'It's difficult to understand': Hospital staff testify at Samwel Uko inquest

·5 min read
A memorial for Samwel Uko at Wascana Lake remains in place during the coroner's inquest into his death, which happened in May 2020. (Kevin O'Connor/CBC News - image credit)
A memorial for Samwel Uko at Wascana Lake remains in place during the coroner's inquest into his death, which happened in May 2020. (Kevin O'Connor/CBC News - image credit)

The coroner's inquest into Samwel Uko's death was in its fourth day Thursday and while witnesses say some things have changed at Regina General Hospital since his death, there is still work to be done.

Uko, a 20-year-old football player from Abbotsford, B.C., drowned at Wascana Lake on May 21, 2020 while in Regina visiting his aunt. His family said his death was a suicide.

He sought help at the hospital for mental health issues twice on the day he died. Uko's second visit ended in him being forcibly removed by hospital staff.

The Saskatchewan Health Authority says communication issues and lack of clarity around Uko's registration information lead to him being removed from the emergency room. His body was found in Wascana Lake an hour later.

Thursday's first witness was Bill Parrell, the manager in charge of security at Regina General Hospital.

He said "a few things went wrong" during Uko's hospital visits on the day he died.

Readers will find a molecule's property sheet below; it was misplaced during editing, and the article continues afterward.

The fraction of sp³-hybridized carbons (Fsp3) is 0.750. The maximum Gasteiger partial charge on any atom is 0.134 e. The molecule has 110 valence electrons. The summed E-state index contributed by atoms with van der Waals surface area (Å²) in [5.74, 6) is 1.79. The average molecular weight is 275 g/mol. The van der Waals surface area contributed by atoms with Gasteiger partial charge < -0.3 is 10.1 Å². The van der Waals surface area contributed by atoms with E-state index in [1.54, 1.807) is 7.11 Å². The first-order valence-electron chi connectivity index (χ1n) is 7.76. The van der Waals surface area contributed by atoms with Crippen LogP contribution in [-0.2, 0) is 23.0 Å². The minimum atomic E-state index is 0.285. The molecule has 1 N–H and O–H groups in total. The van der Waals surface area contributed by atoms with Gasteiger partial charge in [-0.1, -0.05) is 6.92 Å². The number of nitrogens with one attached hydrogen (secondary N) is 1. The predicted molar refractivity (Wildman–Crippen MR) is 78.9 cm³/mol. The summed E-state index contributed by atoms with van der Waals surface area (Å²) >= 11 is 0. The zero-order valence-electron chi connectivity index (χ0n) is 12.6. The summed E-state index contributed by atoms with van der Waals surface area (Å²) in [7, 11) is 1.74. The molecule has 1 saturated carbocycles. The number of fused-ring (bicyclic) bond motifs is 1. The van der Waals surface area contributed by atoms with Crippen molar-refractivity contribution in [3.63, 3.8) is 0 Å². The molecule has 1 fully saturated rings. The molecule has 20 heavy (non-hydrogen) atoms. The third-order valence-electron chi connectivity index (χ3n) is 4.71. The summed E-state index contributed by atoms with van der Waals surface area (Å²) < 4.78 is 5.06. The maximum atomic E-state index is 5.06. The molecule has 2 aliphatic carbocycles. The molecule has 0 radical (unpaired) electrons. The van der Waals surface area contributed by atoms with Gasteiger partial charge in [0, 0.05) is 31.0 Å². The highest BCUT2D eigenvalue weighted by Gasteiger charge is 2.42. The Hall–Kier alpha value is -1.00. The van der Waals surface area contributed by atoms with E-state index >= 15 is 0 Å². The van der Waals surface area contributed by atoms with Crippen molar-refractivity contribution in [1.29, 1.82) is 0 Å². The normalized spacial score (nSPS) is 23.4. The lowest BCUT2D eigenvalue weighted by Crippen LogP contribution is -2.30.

"The process of admitting there … my understanding is there's an unidentified patient process. That wasn't used," Parrell said. "I think making matters more complicated was the COVID situation at that time too … there were lots of unknowns."

A security guard testified Wednesday that guards at the hospital were asked to remove people who did not need to be there. This was done to maintain physical distancing between patients.

"It's unfortunate it happened here … it's difficult to understand," Parrell said.

Since Uko's death, changes have been made in terms of removing people from the hospital. Parrell said security will not remove anyone until they are seen by a doctor first.

He said security relies on medical staff to determine whether someone needs medical attention before removal.

Parrell said it would be helpful if hospital staff gave a clearer recommendation on where to remove a person. The triage nurse on duty the day Uko died testified Wednesday she told security to take Uko "anywhere but here."

Parrell said security guards took that to mean outside the hospital.

Omayra Issa/CBC
Omayra Issa/CBC

The second witness at Thursday's proceedings was Lolita Vansteelandt, the manager of registration and information services at Regina General Hospital.

She confirmed that the registration clerk on duty, Ronda Schmalenberg, made a mistake when she registered Uko. Schmalenberg said Uko's B.C. driver's licence confused her, causing her to register him with the surname Daudau, which is his middle name.

Vansteelandt said this mistake contributed to confusion at registration when Uko visited the hospital the second time that day.